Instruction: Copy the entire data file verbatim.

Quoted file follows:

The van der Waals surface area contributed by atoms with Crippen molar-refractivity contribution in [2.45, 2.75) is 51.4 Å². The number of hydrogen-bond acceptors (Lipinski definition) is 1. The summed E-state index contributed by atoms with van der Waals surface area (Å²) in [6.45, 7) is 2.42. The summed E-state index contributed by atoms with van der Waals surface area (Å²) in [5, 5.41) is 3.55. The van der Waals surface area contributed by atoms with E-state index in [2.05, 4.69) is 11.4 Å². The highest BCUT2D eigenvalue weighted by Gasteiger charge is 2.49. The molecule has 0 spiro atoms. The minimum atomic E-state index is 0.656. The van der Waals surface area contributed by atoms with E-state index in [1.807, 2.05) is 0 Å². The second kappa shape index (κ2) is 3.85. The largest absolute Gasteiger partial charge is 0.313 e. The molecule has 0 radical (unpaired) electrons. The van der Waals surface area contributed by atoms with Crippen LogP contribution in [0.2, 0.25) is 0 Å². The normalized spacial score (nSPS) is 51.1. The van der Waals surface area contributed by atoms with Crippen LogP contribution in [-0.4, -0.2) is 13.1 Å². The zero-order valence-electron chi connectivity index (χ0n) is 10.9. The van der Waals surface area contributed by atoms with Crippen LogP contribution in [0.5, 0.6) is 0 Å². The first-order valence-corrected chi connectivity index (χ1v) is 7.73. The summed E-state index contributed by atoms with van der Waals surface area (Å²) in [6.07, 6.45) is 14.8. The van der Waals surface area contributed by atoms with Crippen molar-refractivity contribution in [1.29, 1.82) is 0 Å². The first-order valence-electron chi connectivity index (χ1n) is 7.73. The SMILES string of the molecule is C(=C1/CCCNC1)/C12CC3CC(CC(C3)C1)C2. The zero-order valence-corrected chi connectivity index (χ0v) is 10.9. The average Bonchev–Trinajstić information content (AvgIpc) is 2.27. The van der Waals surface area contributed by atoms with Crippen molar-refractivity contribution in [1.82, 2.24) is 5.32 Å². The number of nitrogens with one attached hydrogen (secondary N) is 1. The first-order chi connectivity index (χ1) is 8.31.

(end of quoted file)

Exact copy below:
The van der Waals surface area contributed by atoms with Crippen molar-refractivity contribution in [2.45, 2.75) is 51.4 Å². The number of hydrogen-bond acceptors (Lipinski definition) is 1. The summed E-state index contributed by atoms with van der Waals surface area (Å²) in [6.45, 7) is 2.42. The summed E-state index contributed by atoms with van der Waals surface area (Å²) in [5, 5.41) is 3.55. The van der Waals surface area contributed by atoms with E-state index in [2.05, 4.69) is 11.4 Å². The highest BCUT2D eigenvalue weighted by Gasteiger charge is 2.49. The molecule has 0 spiro atoms. The minimum atomic E-state index is 0.656. The van der Waals surface area contributed by atoms with E-state index in [1.807, 2.05) is 0 Å². The second kappa shape index (κ2) is 3.85. The largest absolute Gasteiger partial charge is 0.313 e. The molecule has 0 radical (unpaired) electrons. The van der Waals surface area contributed by atoms with Crippen LogP contribution in [0.2, 0.25) is 0 Å². The normalized spacial score (nSPS) is 51.1. The van der Waals surface area contributed by atoms with Crippen LogP contribution in [-0.4, -0.2) is 13.1 Å². The zero-order valence-electron chi connectivity index (χ0n) is 10.9. The van der Waals surface area contributed by atoms with Crippen LogP contribution in [0.5, 0.6) is 0 Å². The first-order valence-corrected chi connectivity index (χ1v) is 7.73. The summed E-state index contributed by atoms with van der Waals surface area (Å²) in [6.07, 6.45) is 14.8. The van der Waals surface area contributed by atoms with Crippen molar-refractivity contribution in [1.29, 1.82) is 0 Å². The first-order valence-electron chi connectivity index (χ1n) is 7.73. The SMILES string of the molecule is C(=C1/CCCNC1)/C12CC3CC(CC(C3)C1)C2. The zero-order valence-corrected chi connectivity index (χ0v) is 10.9. The average Bonchev–Trinajstić information content (AvgIpc) is 2.27. The van der Waals surface area contributed by atoms with Crippen molar-refractivity contribution in [1.82, 2.24) is 5.32 Å². The number of nitrogens with one attached hydrogen (secondary N) is 1. The first-order chi connectivity index (χ1) is 8.31.